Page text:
A familiar sight at most of the larger PRCA rodeos is the colorful Copenhagen/Skoal score­board! The board provides quick scores and times on cowboys and cowgirls as the rodeo progresses, and adds to the overall smoothness and enjoyment of the performance.

By RANDY WITTE, originally published in the July 1996 issue 

The scoreboard program was started in 1990 by United States Tobacco Sales and Marketing Company as an exten­sion of existing programs with the PRCA to enhance rodeo. There are now three scoreboard teams with a total of four scoreboards that travel the country, going to more than 60 PRCA rodeos a year, including the· National Finals.

The scoreboards, which represent some pretty sophisticated computer technology, were developed by Dak­tronics Inc. of Brookings, South Dakota. Each 9 by 28-foot board is run by an operator who mans two computers. One computer handles all the rodeo statistics, the other takes care of all graphic and logo displays. The boards are illuminated for day and night use, have computerized animation, and can display words to the national anthem, give brief profiles of the con­testants (including hometowns, money earnings, and world standings), and summarize the leaders in each event after each go-round.

Randy Barnes and Steve Scribner standing in front of the rodeo scoreboard
Randy Barnes and Steve Scribner, with one of their Copenhagen/Skoal Pro Rodeo Scoreboards in the background.

They also show the event leader before a contestant competes, and indicate the score or time to beat. This feature really gets interesting and helpful to fans and contestants alike at a rodeo with more than one go­round. During the final round, the scoreboard will show average leaders, and indicate what each contestant must score or time in order to go to the lead in the average.

Each system operator is assisted by a fellow in the arena with a telephone headset, who relays information to him from the rodeo judges. This is a lot faster than the traditional method of gathering information, which entails a runner with a chalkboard who flashes scoring information to the announcer.

The system includes an electronic timer for women’s barrel racing that is plugged directly into the computers, so the crowd can see the seconds ticking off during a run. The three computerized cowboys who travel with the scoreboards, set them up, take them down, and do the programming before each rodeo, are Leon Schweitzer, and brothers Ken and Steve Scribner. They each have a different segment of the country to travel by means of pickup and 40-foot trailer that is painted with a colorful mural of the traveling scoreboard. Inside each trailer is a scoreboard, all the rigging to hang it up, plus the computer equipment and cables.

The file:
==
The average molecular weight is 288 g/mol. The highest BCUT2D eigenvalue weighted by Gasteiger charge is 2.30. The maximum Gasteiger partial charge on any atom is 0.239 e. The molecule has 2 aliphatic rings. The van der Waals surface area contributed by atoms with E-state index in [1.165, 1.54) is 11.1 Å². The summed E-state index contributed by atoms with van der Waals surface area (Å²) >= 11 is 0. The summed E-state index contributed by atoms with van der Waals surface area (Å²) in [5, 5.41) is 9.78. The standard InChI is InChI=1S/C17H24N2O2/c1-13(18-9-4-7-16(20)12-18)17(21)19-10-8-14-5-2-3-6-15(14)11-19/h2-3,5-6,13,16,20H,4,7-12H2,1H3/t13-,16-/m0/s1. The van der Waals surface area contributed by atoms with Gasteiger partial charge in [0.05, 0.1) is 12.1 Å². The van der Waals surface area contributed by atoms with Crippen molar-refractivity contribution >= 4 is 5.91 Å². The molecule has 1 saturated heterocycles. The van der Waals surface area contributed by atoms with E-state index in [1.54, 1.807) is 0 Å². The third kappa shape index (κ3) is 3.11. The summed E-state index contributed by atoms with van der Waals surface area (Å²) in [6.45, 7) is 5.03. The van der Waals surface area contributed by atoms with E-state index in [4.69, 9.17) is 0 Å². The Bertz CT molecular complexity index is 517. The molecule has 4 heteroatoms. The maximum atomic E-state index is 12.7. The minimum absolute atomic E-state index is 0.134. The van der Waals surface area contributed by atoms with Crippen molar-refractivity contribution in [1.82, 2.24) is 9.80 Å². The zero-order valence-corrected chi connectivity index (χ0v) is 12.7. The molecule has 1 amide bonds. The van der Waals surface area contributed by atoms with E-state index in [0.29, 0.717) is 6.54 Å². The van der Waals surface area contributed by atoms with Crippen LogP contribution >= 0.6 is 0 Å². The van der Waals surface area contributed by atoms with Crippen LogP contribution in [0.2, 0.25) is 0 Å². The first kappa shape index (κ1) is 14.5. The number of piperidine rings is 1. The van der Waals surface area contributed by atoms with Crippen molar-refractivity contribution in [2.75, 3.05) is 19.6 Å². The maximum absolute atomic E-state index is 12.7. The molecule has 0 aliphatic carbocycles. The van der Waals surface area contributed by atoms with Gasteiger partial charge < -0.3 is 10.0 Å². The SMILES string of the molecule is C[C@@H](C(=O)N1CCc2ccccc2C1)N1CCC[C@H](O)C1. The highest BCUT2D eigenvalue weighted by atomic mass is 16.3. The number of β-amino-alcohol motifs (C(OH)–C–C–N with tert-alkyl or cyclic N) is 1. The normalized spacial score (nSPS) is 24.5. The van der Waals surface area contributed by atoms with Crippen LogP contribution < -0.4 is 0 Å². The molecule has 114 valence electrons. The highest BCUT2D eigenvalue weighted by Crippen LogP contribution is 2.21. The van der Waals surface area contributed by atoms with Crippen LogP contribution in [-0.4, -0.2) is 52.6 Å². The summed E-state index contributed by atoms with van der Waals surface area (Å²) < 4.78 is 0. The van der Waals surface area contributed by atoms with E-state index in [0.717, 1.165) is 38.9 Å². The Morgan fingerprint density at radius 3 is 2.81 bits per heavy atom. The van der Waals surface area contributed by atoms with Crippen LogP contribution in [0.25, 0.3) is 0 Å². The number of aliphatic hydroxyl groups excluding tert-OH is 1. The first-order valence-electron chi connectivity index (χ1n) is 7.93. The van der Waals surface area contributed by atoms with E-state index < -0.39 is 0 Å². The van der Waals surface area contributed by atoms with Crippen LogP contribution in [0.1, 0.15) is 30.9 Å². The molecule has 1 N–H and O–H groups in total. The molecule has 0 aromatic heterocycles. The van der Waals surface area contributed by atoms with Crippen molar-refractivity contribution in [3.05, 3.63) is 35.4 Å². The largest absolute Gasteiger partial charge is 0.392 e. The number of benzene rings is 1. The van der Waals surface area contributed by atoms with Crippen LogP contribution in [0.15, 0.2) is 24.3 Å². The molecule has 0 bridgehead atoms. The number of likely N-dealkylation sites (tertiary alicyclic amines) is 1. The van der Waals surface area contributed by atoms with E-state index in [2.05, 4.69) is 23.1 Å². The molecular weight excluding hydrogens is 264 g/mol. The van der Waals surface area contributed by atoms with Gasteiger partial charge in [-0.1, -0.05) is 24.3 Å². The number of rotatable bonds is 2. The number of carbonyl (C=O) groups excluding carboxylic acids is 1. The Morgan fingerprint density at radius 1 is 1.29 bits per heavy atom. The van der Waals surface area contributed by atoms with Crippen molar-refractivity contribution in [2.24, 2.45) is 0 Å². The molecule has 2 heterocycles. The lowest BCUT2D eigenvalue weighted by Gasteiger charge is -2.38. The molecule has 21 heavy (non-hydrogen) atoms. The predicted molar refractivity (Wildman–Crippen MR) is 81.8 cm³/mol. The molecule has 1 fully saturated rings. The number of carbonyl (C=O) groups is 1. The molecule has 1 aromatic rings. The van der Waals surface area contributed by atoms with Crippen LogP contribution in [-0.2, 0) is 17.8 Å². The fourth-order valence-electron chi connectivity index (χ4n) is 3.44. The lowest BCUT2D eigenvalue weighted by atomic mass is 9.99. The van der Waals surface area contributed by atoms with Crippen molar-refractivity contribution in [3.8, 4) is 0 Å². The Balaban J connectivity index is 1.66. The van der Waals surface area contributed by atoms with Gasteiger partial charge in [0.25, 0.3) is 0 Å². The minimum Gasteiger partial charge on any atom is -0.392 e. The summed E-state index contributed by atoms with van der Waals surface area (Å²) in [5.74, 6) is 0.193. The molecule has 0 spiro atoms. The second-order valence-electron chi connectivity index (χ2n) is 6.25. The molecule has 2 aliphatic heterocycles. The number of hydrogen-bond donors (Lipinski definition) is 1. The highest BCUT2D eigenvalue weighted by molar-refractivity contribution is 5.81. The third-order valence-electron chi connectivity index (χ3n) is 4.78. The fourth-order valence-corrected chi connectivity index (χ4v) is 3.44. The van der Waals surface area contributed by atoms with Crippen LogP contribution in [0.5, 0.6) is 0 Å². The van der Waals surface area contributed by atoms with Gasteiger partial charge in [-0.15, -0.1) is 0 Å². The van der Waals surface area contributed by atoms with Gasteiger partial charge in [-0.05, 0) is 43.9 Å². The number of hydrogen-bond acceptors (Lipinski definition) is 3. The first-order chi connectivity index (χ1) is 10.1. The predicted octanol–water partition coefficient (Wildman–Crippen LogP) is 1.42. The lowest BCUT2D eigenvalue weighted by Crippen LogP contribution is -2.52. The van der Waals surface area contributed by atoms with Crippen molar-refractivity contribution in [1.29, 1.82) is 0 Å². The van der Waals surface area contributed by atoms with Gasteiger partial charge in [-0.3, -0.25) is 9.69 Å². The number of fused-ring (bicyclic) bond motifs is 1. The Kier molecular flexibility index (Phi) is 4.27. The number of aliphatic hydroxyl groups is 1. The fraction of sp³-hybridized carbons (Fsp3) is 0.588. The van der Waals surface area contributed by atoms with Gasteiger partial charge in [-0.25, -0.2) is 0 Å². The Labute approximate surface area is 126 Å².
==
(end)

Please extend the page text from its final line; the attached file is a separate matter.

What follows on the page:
“It’s a pretty slick deal,” says Steve Scribner, who typically starts his year by taking the scoreboard to such rodeos as Denver, San Antonio, Tucson. Pocatello, Scottsdale … and that’s before the year really gets going. “We each have two of everything, a com­plete backup. If something breaks, we just replace it at the time, and then fix it later. We travel different areas, but all three of us wind up in Las Vegas and help at the NFR.”

The man who put the scoreboard program together is Walt Garrison, the former running back for the Dallas Cowboys who went on to become a long-time spokesman for Copenhagen/Skoal. Walt and his secretary for the last 20 years, Annice Burkhalter, will both retire August 1. Walt said the first thing he wants to do upon retiremnet is “just sit in a rocking chair for the first 2 months… and after that, I might rock.”

Meanwhile the fellow promoted to overseeing the entire scoreboard program and other related endeavors is Randy Barnes of Yorba Linda, California. Randy has been with the company since 1985, and enters the steer wrestling event on occasion, as well. He once took a year off work so he could rodeo full time, but while that experience was fulfilling, it ultimately taught him the value of a steady paycheck.

So, we wish happy retirements to both Walt Garrison and Annice Burkhalter, and congratulate Randy Barnes on his promotion. And we look forward to seeing those scoreboards at a lot of rodeos in the years ahead.

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